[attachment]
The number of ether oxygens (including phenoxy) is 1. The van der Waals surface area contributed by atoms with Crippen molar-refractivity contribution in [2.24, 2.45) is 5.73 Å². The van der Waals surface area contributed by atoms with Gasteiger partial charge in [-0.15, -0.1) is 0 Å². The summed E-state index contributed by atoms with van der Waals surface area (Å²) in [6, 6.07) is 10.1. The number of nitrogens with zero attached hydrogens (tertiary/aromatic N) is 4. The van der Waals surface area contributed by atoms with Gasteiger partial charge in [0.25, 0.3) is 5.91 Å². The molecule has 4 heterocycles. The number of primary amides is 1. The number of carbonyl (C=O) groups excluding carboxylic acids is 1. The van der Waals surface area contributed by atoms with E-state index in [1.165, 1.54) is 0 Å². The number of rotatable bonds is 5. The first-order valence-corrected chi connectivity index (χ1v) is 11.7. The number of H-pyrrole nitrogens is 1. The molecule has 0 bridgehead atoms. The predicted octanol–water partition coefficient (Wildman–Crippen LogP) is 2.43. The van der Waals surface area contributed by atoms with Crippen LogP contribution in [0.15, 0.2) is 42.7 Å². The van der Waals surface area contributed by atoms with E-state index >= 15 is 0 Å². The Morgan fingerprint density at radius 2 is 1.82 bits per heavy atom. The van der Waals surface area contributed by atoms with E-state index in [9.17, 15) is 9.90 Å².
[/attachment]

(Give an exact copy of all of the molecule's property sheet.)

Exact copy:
The number of ether oxygens (including phenoxy) is 1. The van der Waals surface area contributed by atoms with Crippen molar-refractivity contribution in [2.24, 2.45) is 5.73 Å². The van der Waals surface area contributed by atoms with Gasteiger partial charge in [-0.15, -0.1) is 0 Å². The summed E-state index contributed by atoms with van der Waals surface area (Å²) in [6, 6.07) is 10.1. The number of nitrogens with zero attached hydrogens (tertiary/aromatic N) is 4. The van der Waals surface area contributed by atoms with Gasteiger partial charge in [0.25, 0.3) is 5.91 Å². The molecule has 4 heterocycles. The number of primary amides is 1. The number of carbonyl (C=O) groups excluding carboxylic acids is 1. The van der Waals surface area contributed by atoms with E-state index in [1.165, 1.54) is 0 Å². The number of rotatable bonds is 5. The first-order valence-corrected chi connectivity index (χ1v) is 11.7. The number of H-pyrrole nitrogens is 1. The molecule has 0 bridgehead atoms. The predicted octanol–water partition coefficient (Wildman–Crippen LogP) is 2.43. The van der Waals surface area contributed by atoms with Crippen LogP contribution in [0.15, 0.2) is 42.7 Å². The van der Waals surface area contributed by atoms with E-state index >= 15 is 0 Å². The Morgan fingerprint density at radius 2 is 1.82 bits per heavy atom. The van der Waals surface area contributed by atoms with E-state index in [9.17, 15) is 9.90 Å².